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Christmas markets in Germany: mulled wine and bratwurst

Forget Brussels, forget Valkenburg: for the most beautiful and largest christmas markets you have to be in Germany. Düsseldorf and Cologne tensioning the crown, but between the more than 150 (!) enchanting lichtjesparadijzen with our German neighbours are still several gems. Caution: you have to use it before christmas to go.

Düsseldorf © Getty Images/iStockphoto

Bautzen, a town of 40,000 inhabitants on the eastern border of the eastern German state of Saxony. Known for its Stasi-prison in the beginning of the last century on the rear of the Palace of Justice is built. But also the birthplace of the christmas market as we know it today. According to the records gave king Wenzel in 1384 the town of Budissin the right to be in the weeks before Christmas, every Saturday a free meat market, to organize, where the local population just as the bitter cold could drive away with a snack and a drink in hand. The Bautzener Wenzelsmarkt is still available and attracts every year more than 100,000 visitors. Fun for those who have a touch of nostalgia wants to sniff, but sfeerzoekers can today indulge in much larger and more beautiful christmas markets in Germany.

The tradition-police

Why does Germany until now, as the absolute destination for lovers of the christmas lights? Perhaps because of the tradition and the police there, more than elsewhere, strictly watching that the Weihnachtsmarkt are the authentic character of the reserves. In addition to the inevitable mulled wine and bratwurst are allowed gift items, hats, and ugly sweaters are sold, but it should not be any weekday verkoopbazaar. In some cities, the modern time, in the meantime, made its appearance, as witnessed by the emergence of the gay christmas markets, but the eye is still mostly lured to traditions and old crafts. Another big difference with the christmas markets in Belgium and the Netherlands: the many food stalls, and faucets, and it has been in the second half of november open, but close all during the week before Christmas.

One christmas is not enough

The Weihnachtsmarkt-the hit parade is led by Düsseldorf, Cologne and Oberhausen. In Dusseldorf , you would not settle for one christmas market, but there are six pieces set up on the same squares. Because that squares closely connect with each other, it seems as if the markets run into each other. The entire city immerses himself in a fairy-tale nostalgia, but promises thanks to its enormous range of contemporary shops are also a good portion of christmas shopping, such as in London or New York. Two for the price of one, so to speak. More of that you can find in Cologne, where the twinkling light show around the majestic Cathedral spreading over the whole town. In addition to the attractions such as the markets at the Cathedral and the Alter Markt, there are also smaller places of conviviality, such as at the Hahnentorburg, or children’s theatre and jazz concerts in the Stadtgarten. The christmas market in Oberhausen, not so well known to us but even more in their own country, owes his popularity largely to the proximity of the huge CentrO shopping centre (220 shops and restaurants).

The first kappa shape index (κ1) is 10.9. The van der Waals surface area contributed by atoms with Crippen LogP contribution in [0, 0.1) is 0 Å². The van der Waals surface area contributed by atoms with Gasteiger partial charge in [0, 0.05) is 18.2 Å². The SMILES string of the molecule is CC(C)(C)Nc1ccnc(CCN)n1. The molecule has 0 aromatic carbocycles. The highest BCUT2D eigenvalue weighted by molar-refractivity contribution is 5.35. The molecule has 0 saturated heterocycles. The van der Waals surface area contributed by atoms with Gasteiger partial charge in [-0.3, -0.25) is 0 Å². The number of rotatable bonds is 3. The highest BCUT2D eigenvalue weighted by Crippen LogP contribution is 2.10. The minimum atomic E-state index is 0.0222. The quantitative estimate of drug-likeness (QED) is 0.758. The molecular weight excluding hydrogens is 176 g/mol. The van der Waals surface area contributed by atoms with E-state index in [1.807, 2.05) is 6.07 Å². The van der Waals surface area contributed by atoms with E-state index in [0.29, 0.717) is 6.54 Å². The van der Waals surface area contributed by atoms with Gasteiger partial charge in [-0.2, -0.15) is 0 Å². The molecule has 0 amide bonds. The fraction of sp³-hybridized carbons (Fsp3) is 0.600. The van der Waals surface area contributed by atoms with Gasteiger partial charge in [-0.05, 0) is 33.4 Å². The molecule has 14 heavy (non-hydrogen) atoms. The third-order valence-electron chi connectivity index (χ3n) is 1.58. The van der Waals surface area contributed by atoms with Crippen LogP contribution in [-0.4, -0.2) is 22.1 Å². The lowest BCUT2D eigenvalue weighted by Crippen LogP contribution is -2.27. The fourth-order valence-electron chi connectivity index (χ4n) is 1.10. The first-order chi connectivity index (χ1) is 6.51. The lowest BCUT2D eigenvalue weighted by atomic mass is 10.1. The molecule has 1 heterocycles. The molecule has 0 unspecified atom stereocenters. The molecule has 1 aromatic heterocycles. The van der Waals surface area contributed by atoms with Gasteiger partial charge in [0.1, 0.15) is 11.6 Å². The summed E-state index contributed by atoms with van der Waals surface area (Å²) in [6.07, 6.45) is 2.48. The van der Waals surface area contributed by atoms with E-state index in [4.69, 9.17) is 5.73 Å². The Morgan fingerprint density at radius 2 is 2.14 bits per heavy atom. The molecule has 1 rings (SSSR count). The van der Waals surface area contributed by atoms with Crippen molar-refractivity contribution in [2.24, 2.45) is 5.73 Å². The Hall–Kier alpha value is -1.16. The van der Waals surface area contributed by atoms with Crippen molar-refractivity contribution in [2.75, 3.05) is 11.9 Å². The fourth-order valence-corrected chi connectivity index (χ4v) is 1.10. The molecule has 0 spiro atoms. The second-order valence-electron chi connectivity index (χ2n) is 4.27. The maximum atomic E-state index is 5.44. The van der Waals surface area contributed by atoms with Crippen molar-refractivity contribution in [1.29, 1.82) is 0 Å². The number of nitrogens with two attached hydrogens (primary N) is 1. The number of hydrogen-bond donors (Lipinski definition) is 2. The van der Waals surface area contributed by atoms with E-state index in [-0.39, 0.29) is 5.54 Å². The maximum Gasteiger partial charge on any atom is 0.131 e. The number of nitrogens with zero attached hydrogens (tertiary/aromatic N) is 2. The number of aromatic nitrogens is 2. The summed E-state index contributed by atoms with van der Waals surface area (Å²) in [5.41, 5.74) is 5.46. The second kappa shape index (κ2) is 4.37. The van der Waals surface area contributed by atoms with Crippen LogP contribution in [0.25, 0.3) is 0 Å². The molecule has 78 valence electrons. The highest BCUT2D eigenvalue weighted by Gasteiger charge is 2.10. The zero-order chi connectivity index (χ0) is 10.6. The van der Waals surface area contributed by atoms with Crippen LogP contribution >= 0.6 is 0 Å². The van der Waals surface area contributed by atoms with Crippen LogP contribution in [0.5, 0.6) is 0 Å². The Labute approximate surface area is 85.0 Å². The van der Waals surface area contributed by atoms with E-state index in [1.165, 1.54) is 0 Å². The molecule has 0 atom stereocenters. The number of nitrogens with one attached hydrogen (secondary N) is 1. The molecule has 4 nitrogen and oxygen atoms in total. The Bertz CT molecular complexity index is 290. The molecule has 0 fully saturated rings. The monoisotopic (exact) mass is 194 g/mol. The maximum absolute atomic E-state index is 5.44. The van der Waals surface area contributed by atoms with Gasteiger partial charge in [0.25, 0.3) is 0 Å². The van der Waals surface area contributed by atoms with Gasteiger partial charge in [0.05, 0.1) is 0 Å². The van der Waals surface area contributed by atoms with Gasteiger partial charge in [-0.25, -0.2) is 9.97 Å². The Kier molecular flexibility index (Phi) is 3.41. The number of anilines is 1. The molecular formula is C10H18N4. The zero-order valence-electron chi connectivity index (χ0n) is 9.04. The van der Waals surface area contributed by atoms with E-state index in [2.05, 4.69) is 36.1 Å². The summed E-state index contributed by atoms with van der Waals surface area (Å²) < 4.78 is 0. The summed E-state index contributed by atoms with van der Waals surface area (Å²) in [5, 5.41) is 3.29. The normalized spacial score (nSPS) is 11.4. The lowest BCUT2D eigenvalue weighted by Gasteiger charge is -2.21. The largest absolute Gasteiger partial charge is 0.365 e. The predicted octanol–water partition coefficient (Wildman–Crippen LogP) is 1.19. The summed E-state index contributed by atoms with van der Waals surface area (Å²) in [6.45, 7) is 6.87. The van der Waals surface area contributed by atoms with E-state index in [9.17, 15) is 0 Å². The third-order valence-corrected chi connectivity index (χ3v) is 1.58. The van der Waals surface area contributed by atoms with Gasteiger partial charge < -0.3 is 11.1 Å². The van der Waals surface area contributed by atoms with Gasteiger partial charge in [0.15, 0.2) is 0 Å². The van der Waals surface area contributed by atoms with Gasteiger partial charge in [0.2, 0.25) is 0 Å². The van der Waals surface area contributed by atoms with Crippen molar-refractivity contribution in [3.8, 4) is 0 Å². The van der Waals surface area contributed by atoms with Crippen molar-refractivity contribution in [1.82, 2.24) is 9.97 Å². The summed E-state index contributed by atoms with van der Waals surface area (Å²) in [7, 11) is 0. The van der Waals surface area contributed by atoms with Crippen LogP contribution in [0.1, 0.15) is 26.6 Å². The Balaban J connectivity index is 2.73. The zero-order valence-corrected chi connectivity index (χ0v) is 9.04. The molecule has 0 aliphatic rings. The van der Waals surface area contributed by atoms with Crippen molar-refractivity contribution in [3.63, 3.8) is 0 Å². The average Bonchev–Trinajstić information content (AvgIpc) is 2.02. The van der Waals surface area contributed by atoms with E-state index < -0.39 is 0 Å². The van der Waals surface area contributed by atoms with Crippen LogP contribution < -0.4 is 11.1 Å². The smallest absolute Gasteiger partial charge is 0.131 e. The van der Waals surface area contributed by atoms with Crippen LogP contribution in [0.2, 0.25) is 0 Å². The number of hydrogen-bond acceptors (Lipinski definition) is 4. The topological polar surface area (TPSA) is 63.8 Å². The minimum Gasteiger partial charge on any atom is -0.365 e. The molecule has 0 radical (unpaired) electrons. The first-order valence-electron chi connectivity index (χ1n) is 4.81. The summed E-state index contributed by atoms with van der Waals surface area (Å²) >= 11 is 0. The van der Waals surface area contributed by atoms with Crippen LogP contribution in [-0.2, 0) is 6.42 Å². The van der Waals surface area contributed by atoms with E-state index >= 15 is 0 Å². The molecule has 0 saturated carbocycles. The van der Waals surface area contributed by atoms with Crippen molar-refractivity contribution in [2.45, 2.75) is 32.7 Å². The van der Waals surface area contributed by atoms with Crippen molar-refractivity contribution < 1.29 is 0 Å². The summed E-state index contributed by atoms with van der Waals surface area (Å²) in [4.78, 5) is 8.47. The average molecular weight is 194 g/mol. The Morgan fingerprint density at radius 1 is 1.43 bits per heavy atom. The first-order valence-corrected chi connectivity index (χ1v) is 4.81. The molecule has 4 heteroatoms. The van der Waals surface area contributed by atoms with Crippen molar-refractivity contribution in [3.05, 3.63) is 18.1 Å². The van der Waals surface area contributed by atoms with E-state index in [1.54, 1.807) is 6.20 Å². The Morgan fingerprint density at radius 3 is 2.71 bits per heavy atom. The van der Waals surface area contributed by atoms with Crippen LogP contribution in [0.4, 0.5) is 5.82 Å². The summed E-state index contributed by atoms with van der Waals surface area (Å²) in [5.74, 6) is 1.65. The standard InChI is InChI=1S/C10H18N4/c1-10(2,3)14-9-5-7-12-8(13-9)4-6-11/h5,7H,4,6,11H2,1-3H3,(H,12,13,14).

Christmas market for beginners

The best christmas market for beginners is undoubtedly that of Aachen. Barely a few kilometres over the Belgian border, and equipped with more tea lights and food stands than you will ever have seen. The medieval streets in the city centre and the view of the fourteenth-century town hall and the Dom will make you dream away to times long gone by. At least, when you are not going to annoy you to the hustle and bustle caused by the approximately one and a half million visitors of the christmas market. Do you want a kerstuitstapje upgrade to a full-fledged vacation, then you’re doing the best thing in Berlin. Also here are squares and streets in various locations in the city dressed in kerstplunje, but the vibrant capital city offers so much more.

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